Parker Lucas Sr
We do certify that the foregoing affidavit was sworn to before us in the County of Giles and State aforesaid this 18th day of April 1834
Ralph Lucas J.P. [and] Wm. H. Snidow J.P.
Virginia Cabell County to wit
This Day Came Hezekiah Adkins, Sen’r [R290] personally appeared before me the under signed Justice of the peace in and for said County and made oath in due form of law that William Lucas now of the County of Logan who he understands is now applying for a pension that the said William Lucas he believes was forted at Mcgriffs fort but dont recollect how long the foresaid H Adkins to the best of his recollection the said Lucas was forted at Lucas fort for a turm about Three months and that the said Lucas was forted at wood and fort for the turm about three months and that the foregoing services ware rendered in defence of the white people against indians and this affiant believes that the said Lucas served two towers and believes one of them under preston and dont recollect how Long
I do certify that the said Hezekiah Adkins Senr is a or dained preacher of the gospel and do also certify that the forgoing affidavid was sworn to before me in County of Cabell and state of Virginia this 13th day of October 1834 Hezekiah Adkins Jur
Logan County Va. November the 1st day 1834
We the undersigned Justices of the peace for the County of Logan in the State of Virginia Do hereby certify that at the request of William Lucas who, from old age and infirmity, is unable to attend at the Courthouse of said County; We attended at the house of his son John Lucas, where he now lives, and the said William Lucas, being duely Sworn, in form of Law, made the following, declaration, in order to obtain, the benefit of an Act passed by Congress on the 7 day of June 1832. That he was drafted, in the year 1772 to go on a tour of Service; to protect the frontier of Virginia, a gainst the Indians, and also in 1773 and a gain in 1777 he was drafted, for the same Service, & was stationed at Farleys fort on New river for 3 months; and in 1778 he was Stationed at Woods fort for 3 months; He was shortly after drafted into the Virginia Militia, & served a tour of three months, in the Regiment Commanded by Colonel Shelby; in the Company of Captain Abraham Trigg, was with the army under Gen’l. Campbell in Carolina, at the end of this tour He enlisted into the regiment Commanded by his neighbour Col. Preston, and served a tour of three months, in the Company of James Burns; Lieut Snidow, when he was discharged. He also enlisted with his brothers in hiring substitutes, as the Law required; and alltho’ his brother in Giles County [Parker Lucas], in better circumstances has received a pension, he has received nothing in payment for his services, whatever; He is now 84 years of Age, and very infirm, and poor; and certainly well entitled to his Countrys aid; in the time of his great need; and utter inability to help himself–: He relinquishes every other Claim except the present, to any pension; & his name is on no pension Roll whatever in any State–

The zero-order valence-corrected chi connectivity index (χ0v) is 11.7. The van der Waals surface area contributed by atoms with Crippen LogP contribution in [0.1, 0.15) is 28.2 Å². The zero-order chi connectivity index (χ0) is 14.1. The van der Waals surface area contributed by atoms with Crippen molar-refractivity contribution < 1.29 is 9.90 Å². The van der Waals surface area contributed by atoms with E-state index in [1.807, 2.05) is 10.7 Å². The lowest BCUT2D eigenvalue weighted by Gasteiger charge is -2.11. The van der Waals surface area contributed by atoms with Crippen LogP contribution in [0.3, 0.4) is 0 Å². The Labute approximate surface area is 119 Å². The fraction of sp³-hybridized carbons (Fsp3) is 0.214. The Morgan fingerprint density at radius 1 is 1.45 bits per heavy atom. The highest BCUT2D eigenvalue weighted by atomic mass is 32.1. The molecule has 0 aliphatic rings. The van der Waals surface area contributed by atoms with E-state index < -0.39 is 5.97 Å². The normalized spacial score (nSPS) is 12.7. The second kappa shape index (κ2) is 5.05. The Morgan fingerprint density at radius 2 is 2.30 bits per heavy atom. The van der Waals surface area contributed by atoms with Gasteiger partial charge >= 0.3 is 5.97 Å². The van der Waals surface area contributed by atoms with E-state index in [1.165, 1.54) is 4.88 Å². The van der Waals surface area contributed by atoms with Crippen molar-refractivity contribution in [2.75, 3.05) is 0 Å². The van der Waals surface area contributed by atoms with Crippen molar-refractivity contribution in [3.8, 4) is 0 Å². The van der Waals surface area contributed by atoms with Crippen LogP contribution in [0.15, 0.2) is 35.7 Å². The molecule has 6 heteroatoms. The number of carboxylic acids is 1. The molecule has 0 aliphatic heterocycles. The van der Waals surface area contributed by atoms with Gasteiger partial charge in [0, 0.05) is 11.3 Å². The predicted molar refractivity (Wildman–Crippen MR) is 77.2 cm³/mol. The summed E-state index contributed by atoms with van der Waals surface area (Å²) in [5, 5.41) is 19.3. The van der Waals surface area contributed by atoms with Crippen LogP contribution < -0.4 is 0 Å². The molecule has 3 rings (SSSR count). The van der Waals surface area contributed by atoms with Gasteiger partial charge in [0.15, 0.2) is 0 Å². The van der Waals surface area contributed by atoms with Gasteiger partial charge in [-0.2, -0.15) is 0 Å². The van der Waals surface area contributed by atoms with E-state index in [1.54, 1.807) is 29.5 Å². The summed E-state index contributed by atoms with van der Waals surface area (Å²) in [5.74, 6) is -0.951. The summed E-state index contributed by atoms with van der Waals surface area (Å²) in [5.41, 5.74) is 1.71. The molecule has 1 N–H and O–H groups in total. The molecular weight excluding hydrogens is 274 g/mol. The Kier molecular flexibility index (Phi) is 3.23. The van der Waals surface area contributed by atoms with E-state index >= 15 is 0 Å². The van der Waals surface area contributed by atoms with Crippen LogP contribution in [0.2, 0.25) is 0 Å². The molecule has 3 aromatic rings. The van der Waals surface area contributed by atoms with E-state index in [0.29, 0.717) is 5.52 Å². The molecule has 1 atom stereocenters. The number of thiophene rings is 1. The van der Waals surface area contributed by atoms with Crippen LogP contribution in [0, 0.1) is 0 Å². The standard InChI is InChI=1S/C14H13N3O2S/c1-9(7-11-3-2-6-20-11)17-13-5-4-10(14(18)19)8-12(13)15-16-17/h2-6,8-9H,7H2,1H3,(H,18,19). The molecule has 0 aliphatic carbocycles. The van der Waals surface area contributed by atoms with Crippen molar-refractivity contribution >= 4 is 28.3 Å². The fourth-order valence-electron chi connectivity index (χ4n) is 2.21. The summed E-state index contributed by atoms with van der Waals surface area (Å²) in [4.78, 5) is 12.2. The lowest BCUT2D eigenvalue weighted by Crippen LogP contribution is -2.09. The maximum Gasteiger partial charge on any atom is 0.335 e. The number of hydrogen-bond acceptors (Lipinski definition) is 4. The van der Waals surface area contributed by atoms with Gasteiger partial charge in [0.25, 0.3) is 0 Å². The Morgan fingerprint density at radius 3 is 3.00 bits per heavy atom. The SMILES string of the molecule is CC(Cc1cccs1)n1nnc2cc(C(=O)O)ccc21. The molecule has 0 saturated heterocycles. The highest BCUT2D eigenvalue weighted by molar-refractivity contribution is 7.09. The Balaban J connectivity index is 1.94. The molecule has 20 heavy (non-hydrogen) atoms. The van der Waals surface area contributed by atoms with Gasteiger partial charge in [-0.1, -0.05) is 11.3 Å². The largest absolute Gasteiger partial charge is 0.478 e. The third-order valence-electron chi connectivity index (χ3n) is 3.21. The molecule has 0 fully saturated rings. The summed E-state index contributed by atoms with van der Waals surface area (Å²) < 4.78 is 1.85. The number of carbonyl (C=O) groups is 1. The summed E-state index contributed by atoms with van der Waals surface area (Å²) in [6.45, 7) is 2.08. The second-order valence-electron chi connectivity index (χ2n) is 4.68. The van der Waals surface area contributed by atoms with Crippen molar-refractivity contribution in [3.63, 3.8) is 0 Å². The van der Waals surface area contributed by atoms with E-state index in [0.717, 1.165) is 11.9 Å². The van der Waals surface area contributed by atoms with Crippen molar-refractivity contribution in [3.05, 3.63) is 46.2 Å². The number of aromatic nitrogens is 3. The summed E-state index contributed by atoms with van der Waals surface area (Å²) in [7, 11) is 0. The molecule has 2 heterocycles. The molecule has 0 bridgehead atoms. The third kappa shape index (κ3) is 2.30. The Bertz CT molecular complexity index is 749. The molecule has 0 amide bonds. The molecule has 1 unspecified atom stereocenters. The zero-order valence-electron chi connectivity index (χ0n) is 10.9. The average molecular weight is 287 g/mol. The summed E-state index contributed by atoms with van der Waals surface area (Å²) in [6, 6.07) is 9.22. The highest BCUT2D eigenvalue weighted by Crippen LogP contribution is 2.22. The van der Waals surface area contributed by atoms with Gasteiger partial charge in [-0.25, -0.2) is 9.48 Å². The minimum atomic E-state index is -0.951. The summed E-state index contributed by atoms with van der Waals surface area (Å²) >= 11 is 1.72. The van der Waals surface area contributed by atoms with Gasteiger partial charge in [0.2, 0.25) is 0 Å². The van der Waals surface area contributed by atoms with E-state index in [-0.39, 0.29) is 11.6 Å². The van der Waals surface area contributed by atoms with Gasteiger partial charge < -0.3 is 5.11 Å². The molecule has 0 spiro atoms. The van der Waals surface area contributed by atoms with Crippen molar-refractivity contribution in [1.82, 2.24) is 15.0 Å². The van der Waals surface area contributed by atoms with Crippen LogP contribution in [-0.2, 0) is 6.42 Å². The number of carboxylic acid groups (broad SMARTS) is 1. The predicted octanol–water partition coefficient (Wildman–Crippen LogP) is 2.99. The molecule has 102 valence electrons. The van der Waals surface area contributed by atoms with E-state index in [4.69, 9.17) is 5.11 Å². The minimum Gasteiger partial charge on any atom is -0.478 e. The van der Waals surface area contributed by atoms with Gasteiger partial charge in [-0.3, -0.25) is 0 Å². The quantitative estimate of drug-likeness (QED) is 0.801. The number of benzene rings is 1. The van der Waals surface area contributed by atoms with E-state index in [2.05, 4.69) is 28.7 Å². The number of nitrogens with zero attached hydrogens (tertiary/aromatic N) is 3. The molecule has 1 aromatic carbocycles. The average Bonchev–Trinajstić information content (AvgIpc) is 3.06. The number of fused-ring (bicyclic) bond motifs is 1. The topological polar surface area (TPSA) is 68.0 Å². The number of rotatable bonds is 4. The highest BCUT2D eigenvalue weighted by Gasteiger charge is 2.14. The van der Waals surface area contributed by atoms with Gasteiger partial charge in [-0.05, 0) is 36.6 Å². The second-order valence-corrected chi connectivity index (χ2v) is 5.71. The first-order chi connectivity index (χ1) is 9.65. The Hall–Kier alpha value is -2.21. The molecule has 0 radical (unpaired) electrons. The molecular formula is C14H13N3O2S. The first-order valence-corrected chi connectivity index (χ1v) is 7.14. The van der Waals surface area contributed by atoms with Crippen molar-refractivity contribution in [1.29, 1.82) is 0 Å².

William hisXmark Lucas
Sworn to, and subscribed before us this 1st day of November 1834
[signed] Anthony Lawson J.P. Nath’l. Mullins JP
The following interogatories were then put by us as are required by the War office:
Agent of pension
1. Question. Where and in what year were you born?
Answer I was born in Pittsylvania County Va. in the year 1749.
2. Question Have you any record of your age &c?
Answer. I have no record of my age, nor do I know of any.
3. Question. Where were you living when called into service, where have you lived since, and where do you now live?
Answer. I was living in Botetourt County Va. – I have lived Chiefly since in Montgomery
County; and now, & for 7 years last past in Logan County Virginia –
4. Question. How were you called into service, were you drafted, or were you a Substitute, and if a substitute for whom?
Answer. I was drafted frequently & also volunteered –
5. Question. State the names of some of the regular officers, who were with the troops where you served; such continental and Militia Regiments, as you can recollect & the general circumstances of our services.
Answer. I remember the names of Col Shelby, Col Preston; Capt Trigg, Capt [Thomas] Burke, Capt. [John] Lucas; Capt Burns; & Lieut Snidow.
6. Question. Did you ever receive a discharge from the service, & if so; by whom was it given; and what has become of it?
Answer. I believe that I received a discharge from Col. Preston but have lost it many years ago–
A letter in the file explains that Lucas’ first declaration was questioned by the Pension Office because the claim for a militia tour of 18 months was out of the ordinary. The claim for a pension was ultimately rejected because Lucas’s later declarations were inconsistent with each other and the supporting statements. In his own pension application James Johnston did not claim to have served in 1781.